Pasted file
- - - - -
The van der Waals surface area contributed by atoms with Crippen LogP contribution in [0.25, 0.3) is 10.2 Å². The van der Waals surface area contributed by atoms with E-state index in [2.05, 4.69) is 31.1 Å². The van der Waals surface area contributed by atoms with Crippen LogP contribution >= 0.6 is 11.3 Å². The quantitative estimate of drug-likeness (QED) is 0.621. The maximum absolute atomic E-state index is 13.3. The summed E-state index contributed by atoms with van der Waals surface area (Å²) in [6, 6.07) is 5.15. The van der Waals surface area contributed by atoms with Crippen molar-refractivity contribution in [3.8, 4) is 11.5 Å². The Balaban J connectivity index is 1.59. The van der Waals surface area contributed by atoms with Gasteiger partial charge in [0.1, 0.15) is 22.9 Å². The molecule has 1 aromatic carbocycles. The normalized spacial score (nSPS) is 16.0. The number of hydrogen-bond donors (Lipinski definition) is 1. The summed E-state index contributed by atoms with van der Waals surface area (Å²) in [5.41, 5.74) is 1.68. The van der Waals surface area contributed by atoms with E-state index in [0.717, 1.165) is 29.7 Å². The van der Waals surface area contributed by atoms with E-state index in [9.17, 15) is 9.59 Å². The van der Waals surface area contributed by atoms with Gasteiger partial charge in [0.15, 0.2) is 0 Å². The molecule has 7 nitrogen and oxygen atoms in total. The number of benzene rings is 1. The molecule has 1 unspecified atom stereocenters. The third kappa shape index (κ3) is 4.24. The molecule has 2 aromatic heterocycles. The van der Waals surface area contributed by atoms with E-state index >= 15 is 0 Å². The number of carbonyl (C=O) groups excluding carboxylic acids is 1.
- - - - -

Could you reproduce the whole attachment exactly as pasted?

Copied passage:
The van der Waals surface area contributed by atoms with Crippen LogP contribution in [0.25, 0.3) is 10.2 Å². The van der Waals surface area contributed by atoms with E-state index in [2.05, 4.69) is 31.1 Å². The van der Waals surface area contributed by atoms with Crippen LogP contribution >= 0.6 is 11.3 Å². The quantitative estimate of drug-likeness (QED) is 0.621. The maximum absolute atomic E-state index is 13.3. The summed E-state index contributed by atoms with van der Waals surface area (Å²) in [6, 6.07) is 5.15. The van der Waals surface area contributed by atoms with Crippen molar-refractivity contribution in [3.8, 4) is 11.5 Å². The Balaban J connectivity index is 1.59. The van der Waals surface area contributed by atoms with Gasteiger partial charge in [0.1, 0.15) is 22.9 Å². The molecule has 1 aromatic carbocycles. The normalized spacial score (nSPS) is 16.0. The number of hydrogen-bond donors (Lipinski definition) is 1. The summed E-state index contributed by atoms with van der Waals surface area (Å²) in [5.41, 5.74) is 1.68. The van der Waals surface area contributed by atoms with E-state index in [0.717, 1.165) is 29.7 Å². The van der Waals surface area contributed by atoms with E-state index in [9.17, 15) is 9.59 Å². The van der Waals surface area contributed by atoms with Gasteiger partial charge in [0.15, 0.2) is 0 Å². The molecule has 7 nitrogen and oxygen atoms in total. The number of benzene rings is 1. The molecule has 1 unspecified atom stereocenters. The third kappa shape index (κ3) is 4.24. The molecule has 2 aromatic heterocycles. The van der Waals surface area contributed by atoms with E-state index >= 15 is 0 Å². The number of carbonyl (C=O) groups excluding carboxylic acids is 1.